MADISON — To paraphrase New York Yankees legend Yogi Berra: Janice Vining wants to thank everyone who made this day necessary.

Vining, the physical education teacher at Madison High School and Junior High School for more than 30 years, is retiring in two weeks. So the staff at the junior high, where she works now, decided to throw her a party on Wednesday — cake, ice cream, flowers, gifts, the usual.

But there was a surprise waiting for Vining — a huge Yankees fan — after she gave a short speech saying she was thankful for her time in Madison.

The surprise was a visit from former Yankees manager and Maine native Stump Merrill, who walked in with an authentic Yankees uniform shirt, complete with Merrill’s number 22.

She was aghast.

“I think it’s incredible,” she said after donning the uniform shirt emblazoned with the New York Yankees logo. “I’m very, very blessed. I’m very shocked by all this. It’s more than I can think about. I had no idea it was going to happen.”

The junior high cafeteria, where the surprise party happened, was full of teachers and staff members, many wearing Boston Red Sox apparel for the occasion, and others wearing New York Yankees shirts and caps. For dessert there were two cakes — one Red Sox-themed, one Yankees.

“That’s the biggest applause I’ve got since I got fired,” Merrill, the Yankees’ manager in 1990-91, said after being introduced.

“I wanted to make sure there was at least one Yankees fan in Madison,” he said to Vining.

“We’ve got a few,” Vining said.

“You do? Well, there’s a lot of smart people in Madison,” Merrill said. “There’s no question about that.”

Merrill, who lives in Harpswell, said it was an honor for him to be invited to the retirement of such a big Yankees fan. He said he has a lot of friends in the area, including Dr. Richard Berry, a dentist, with whom he had lunch Wednesday.

Carl Harrison “Stump” Merrill was born in 1944 in Brunswick. He attended the University of Maine and was a catcher on the varsity baseball team. He coached at Maine for six years and later spend 38 years in the Yankees organization, managing many of the minor league affiliates.

Midway through the 1990 season he replaced Bucky Dent as the Yankees’ manager. On Wednesday he was wearing his 2009 World Series ring — “the last time we won,” Merrill said, noting that he was special assistant to general manager Brian Cashman at the time.

Vining said she was a physical education teacher for 36 years, starting at the high school in 1980. She taught some of the current teachers when they were in school, she said to a large party crowd in the cafeteria.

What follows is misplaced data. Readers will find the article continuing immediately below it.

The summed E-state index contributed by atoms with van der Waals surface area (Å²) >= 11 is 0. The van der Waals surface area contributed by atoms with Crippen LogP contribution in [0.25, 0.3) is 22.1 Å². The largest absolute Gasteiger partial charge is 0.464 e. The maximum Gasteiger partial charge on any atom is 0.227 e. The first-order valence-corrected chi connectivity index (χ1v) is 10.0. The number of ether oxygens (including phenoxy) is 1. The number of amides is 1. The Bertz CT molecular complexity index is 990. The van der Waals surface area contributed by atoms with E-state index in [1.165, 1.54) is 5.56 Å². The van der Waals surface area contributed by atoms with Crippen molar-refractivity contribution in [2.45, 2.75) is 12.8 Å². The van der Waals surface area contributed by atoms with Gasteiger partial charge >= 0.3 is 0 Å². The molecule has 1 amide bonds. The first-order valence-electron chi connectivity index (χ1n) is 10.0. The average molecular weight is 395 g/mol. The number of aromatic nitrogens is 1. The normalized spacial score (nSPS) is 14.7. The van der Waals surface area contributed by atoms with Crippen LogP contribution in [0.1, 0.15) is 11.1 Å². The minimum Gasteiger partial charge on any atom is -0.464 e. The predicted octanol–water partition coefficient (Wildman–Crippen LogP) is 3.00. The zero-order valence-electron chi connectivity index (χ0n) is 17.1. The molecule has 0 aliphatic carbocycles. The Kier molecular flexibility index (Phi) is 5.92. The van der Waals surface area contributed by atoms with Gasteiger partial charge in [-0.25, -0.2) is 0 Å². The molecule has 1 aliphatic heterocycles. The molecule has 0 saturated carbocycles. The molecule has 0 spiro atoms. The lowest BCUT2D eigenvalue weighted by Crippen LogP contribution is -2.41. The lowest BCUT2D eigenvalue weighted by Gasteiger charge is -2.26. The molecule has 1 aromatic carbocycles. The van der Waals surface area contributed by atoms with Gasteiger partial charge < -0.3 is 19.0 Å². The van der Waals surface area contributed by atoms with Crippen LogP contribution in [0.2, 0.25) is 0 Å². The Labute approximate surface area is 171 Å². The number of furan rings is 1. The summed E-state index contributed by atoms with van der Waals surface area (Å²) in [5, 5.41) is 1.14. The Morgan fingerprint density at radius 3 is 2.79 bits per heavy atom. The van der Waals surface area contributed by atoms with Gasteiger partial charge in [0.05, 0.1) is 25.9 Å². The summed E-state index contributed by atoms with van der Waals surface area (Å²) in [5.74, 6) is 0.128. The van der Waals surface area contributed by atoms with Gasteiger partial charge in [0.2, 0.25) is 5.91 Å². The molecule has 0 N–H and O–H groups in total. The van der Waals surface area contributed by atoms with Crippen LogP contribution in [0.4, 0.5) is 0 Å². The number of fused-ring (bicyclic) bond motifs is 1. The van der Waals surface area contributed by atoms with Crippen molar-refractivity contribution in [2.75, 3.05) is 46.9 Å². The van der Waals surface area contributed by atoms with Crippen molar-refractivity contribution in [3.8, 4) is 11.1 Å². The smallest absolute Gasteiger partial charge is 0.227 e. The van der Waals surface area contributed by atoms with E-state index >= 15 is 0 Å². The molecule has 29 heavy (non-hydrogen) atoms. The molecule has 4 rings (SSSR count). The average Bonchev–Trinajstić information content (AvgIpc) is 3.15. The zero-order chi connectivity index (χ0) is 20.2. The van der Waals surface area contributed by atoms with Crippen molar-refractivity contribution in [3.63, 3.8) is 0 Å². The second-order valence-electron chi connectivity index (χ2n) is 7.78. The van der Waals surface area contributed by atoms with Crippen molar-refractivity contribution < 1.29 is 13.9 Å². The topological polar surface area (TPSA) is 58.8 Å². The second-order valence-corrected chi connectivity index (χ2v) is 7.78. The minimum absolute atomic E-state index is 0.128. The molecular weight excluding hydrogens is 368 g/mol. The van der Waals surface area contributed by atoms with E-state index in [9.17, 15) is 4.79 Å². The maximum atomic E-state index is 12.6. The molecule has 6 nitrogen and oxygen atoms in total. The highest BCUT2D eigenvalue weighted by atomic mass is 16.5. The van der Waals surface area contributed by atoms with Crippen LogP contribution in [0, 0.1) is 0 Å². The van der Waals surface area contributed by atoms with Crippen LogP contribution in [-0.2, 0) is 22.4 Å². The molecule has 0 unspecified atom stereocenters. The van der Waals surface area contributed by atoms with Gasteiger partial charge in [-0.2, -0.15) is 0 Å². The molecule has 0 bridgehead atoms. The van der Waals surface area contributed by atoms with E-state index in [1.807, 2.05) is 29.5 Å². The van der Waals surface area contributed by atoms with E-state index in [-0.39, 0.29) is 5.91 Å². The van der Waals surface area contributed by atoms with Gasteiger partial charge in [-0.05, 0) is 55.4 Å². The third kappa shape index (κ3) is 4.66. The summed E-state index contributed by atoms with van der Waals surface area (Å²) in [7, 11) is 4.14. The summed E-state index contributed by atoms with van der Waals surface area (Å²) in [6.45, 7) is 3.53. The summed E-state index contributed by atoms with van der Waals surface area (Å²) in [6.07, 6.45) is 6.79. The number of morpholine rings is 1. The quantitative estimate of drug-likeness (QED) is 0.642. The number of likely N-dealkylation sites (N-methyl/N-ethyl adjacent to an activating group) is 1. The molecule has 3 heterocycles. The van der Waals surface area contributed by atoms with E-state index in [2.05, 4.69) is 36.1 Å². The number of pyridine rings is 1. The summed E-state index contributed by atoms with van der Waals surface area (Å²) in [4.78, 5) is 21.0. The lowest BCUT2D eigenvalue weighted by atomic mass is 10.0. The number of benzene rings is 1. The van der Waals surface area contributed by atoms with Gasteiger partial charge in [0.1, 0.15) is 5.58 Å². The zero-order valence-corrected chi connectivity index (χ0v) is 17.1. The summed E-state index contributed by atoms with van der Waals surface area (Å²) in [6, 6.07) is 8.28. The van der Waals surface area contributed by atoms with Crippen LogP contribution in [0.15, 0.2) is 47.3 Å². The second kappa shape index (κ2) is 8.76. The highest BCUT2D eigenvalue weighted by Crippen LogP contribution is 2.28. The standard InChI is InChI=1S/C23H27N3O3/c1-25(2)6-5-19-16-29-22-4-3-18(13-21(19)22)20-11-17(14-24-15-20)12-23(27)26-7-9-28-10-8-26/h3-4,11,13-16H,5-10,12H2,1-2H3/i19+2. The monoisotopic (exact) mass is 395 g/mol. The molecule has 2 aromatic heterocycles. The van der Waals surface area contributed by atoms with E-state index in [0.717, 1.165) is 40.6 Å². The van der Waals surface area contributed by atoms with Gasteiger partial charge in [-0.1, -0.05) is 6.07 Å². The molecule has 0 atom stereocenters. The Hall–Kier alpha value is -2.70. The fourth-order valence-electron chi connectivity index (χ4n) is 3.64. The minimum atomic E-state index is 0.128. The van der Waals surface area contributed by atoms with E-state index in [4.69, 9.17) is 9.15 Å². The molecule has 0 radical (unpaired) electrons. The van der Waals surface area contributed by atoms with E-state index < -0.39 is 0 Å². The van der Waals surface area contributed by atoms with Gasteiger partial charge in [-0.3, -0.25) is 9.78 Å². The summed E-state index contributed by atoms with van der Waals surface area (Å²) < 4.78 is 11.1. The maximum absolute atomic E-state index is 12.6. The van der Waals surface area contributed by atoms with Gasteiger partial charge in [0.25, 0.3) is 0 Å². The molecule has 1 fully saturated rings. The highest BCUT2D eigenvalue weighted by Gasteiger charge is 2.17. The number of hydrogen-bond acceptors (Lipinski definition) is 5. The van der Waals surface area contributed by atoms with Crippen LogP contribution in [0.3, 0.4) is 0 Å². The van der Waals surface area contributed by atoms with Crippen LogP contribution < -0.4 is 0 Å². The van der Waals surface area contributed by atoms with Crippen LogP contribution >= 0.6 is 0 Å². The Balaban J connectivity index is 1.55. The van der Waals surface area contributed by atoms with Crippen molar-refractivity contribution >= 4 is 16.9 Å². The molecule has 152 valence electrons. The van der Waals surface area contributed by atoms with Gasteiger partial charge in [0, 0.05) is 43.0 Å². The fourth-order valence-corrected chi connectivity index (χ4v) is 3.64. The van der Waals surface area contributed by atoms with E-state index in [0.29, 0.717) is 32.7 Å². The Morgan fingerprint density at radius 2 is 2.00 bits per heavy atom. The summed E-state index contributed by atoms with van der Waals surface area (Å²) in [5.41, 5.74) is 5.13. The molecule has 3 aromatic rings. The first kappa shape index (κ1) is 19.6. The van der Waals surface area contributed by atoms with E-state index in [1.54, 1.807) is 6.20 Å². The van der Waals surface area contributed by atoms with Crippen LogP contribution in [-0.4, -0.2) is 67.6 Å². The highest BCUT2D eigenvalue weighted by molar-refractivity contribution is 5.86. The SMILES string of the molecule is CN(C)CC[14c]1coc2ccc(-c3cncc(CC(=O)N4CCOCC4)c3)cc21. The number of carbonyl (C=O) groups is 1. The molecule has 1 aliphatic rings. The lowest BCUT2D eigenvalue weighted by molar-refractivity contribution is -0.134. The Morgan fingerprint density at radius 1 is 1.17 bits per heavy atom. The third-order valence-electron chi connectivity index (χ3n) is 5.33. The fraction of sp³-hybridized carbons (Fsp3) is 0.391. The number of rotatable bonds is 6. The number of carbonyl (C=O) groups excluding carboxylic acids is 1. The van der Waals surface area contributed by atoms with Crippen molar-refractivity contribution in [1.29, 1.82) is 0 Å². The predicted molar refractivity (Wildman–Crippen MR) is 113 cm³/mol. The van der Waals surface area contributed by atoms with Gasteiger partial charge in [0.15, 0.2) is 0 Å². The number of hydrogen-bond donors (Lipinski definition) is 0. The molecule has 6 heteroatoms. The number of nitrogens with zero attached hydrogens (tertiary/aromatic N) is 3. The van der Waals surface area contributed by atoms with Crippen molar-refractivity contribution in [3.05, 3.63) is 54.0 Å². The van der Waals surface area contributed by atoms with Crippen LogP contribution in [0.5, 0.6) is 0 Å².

Along with the Yankees uniform shirt, Vining received a Yankees baseball cap signed by Merrill and a Yankees pennant.

“I’ve been blessed,” she said. “I’m so thankful and very appreciative.”

School Administrative District 59 Superintendent Bonnie Levesque said Vining will be sorely missed.

“Janice Vining is a legend in MSAD 59,” she said. “She will be missed for her warm smile and caring ways. Her eagerness and enthusiasm for physical fitness for the students through her classes and many after-school activities will be difficult to replace. We wish her well on this next path in her life’s journey.”

Vining also runs Madison’s version of the Move More Kids program for youth health and physical fitness.

Merrill, who was a close friend of Yogi Berra, was himself appreciated during the 2012 Yankees Old Timers game at the stadium, according to an article in The New York Times, where he was referred to as a Yankees legend. “Mention Merrill, and watch Jeter smile,” former Yankee great and Hall of Famer Joe Torre said in the article.

A lot of preparation went into Vining’s surprise, as Merrill arrived and was hidden away in Principal Ryan Arnold’s office while the staff tried to guide her away from the area. Two of the staff members — guidance councilor Brandy Hill and computer technology teacher Lisa Pierpont — wore Yankees regalia, while secretary Shari Berry wore a New England Patriots shirt. The rest wore Red Sox gear.

Principal Ryan Arnold, who wore a Red Sox jersey Wednesday and a backward Detroit Tigers cap, said a friend of his father’s was a college roommate of Merrill. He said they contacted Merrill at his home in Harpswell and asked him if he could contribute an autographed cap for Vining.

Merrill told Arnold he could do better than that; he’d come in person.

“I kind of explained on the phone with Stump — I said, ‘Hey, I think I’ve got the number one Yankee fan here,'” Arnold said. “He just said, ‘I’ll be there.'”

Merrill also agreed to give a short address on the importance of team-building in schools and education to the children.

“You don’t take this as a sermon; you take this as a plea,” Merrill told the group of assembled educators. “They need your help. You are their safety blanket. They need discipline, love and tough love.”

As for his friendship with Berra, who died last year, Merrill said he had been close to his fellow former catcher since the baseball strike of 1981, and the friendship lasted until the end. Berra brought Merrill from the minors to the majors as a coach in 1984.

“We took care of him the last three or four years of his life when he came to spring training,” Merrill said. “They would put him next to me in the hotel and I’d take him back and forth to the ballpark, and my wife would take him to church. We were very, very close.”

So as Janice Vining comes to another fork in the road of her professional and personal life, she could well heed another one of Yogi’s Berra’s famous quotes: “When you come to a fork in the road, take it.”

Doug Harlow — 612-2367

[email protected]


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